We have a classroom guinea pig, and I wouldn’t trade him for the world!  He has brought so many shared experiences for our class that we have laughed until we have cried over. He has even been therapy for students with emotional/social difficulties over the year.

Last week, however, we almost cried over Mr. Squeakers for an entirely different reason.

It was Friday afternoon, and my wife came to visit our classroom to bring delicious Betty’s cupcakes.  If you haven’t tried them, you really MUST!  I was excited because it was going to be our first chance to take Mr. Squeakers out of his cage and introduce him to the students.

Boy, were the students excited!  They could barely contain their excitement (or ooooh’s and ahhhh’s) as I gently placed him on the floor in the center of all the students.  I reminded them of the importance of sitting knee to knee and give Mr. Squeakers a two finger pet.  Of course, this the same lecture I give my students every year.

On Thursday, Mr. Squeakers must have been feeling particularly energetic.  As soon as I set him down, he began to popcorn (jump around), and he ran straight towards a little girl with blonde curls.  Before I could say a word, he dashed between her knees and disappeared out of sight behind the central heating unit.

My jaw dropped, and the students just stared at me.  I couldn’t think of what to say, but thank goodness my wife had the presence of mind to dismiss the students to their seats.

“Is he gone?” one student shouted.  To be honest, I had no idea.  My gut instinct decided that he was probably a goner.  How would I handle the tears and agony (let alone the smell) of our poor guinea pig’s demise?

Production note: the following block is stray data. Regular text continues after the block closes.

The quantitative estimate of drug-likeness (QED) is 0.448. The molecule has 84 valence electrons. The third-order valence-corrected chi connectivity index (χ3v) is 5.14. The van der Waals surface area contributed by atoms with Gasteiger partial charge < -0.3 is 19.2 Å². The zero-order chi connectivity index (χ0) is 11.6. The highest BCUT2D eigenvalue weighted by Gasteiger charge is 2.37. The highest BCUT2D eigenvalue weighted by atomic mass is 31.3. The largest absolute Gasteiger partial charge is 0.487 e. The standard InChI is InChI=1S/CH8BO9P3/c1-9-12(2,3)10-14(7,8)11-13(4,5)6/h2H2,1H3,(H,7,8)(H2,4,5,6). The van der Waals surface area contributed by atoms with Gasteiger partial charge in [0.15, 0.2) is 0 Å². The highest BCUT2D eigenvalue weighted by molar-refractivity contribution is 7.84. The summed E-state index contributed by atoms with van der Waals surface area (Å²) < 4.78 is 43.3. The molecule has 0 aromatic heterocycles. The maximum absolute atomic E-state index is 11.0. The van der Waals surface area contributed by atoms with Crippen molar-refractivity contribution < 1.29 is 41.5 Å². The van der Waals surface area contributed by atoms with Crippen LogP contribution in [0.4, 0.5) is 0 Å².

“It’ll be alright,”  I managed to say.  Meanwhile, my wife laid down on the carpet and dug her tiny arms behind the heating unit.  Within seconds, she pulled out a squealing, squirming, unhappy pig.

“Thank the lord!” I shouted out.

“He’s alive!” The students proclaimed.  Needless to say, whenever we take Squeakers out of his cage, we now have a protective fence to surround him.  No more heart attacks for me or the students!

Let’s continue to be stewards of ALL learners!  (even little class pets like Squeakers)


Social Media and the Classroom

The next time you are sitting with a group of educators, bring up the notion of social media in the classroom.  Opinions on social media in education run the gamut from “life ruining platform” to “most transformative educational practice in the 21st century”.

Police officers have told me that there jobs would be so much easier if social media didn’t exist.  Teachers have been fired over personal posts that were deemed inappropriate.  Students have bullied other students to the point where they have taken their own lives.  News outlets have pointed to social media as one of the places where cyber predators meet and entice children.